Market leading insight for tax experts
View online issue

Tax lawyer backs call for DOTAS reform to help developing countries

printer Mail

A City tax lawyer has backed calls for an extension of the UK’s disclosure of tax avoidance schemes (DOTAS) regime to include ‘abusive’ cross-border transactions affecting vulnerable tax jurisdictions.

Action Aid, Oxfam, Save the Children and Christian Aid proposed that DOTAS should incorporate an additional hallmark covering indicators of possible ‘abusive tax behaviour’ outside the UK. UK-resident taxpayers and UK-based tax advisers would be required to disclose to HMRC transactions and arrangements displaying the additional hallmark.

The charities were responding last October to HMRC’s consultation paper Lifting the lid on tax avoidance schemes. HMRC said in December that the submission ‘contained representations that were outside the scope of the consultation’, but the proposal has been raised in parliament three times in the last eight weeks.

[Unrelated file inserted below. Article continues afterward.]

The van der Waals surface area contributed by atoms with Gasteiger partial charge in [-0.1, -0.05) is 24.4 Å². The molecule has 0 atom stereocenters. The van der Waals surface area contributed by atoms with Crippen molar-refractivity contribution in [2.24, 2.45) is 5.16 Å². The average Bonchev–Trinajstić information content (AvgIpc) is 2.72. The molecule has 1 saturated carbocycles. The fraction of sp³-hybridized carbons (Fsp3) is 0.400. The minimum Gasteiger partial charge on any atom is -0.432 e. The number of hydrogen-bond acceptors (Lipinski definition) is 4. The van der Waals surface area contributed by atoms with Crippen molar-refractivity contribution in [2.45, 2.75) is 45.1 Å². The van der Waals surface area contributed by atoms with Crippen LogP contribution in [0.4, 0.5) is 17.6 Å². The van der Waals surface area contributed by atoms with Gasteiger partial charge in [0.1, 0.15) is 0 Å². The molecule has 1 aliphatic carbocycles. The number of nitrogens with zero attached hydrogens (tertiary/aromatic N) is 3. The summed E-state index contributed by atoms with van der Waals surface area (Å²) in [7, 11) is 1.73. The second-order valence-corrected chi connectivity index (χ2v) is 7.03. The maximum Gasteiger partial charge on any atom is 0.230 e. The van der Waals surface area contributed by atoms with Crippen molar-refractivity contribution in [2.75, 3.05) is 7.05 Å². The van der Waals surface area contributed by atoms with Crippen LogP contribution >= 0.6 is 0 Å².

The government intends to implement a number of changes to the DOTAS regime on a common date in the second half of 2013, under regulation-making powers that will come into force when Finance Bill 2013 receives Royal Assent.


David Quentin, a consultant at the law firm Farrer & Co, provided technical tax advice to the charities.

‘Where international mechanisms allow, HMRC will pass on the information to the tax authority in the developing country concerned,’ they wrote.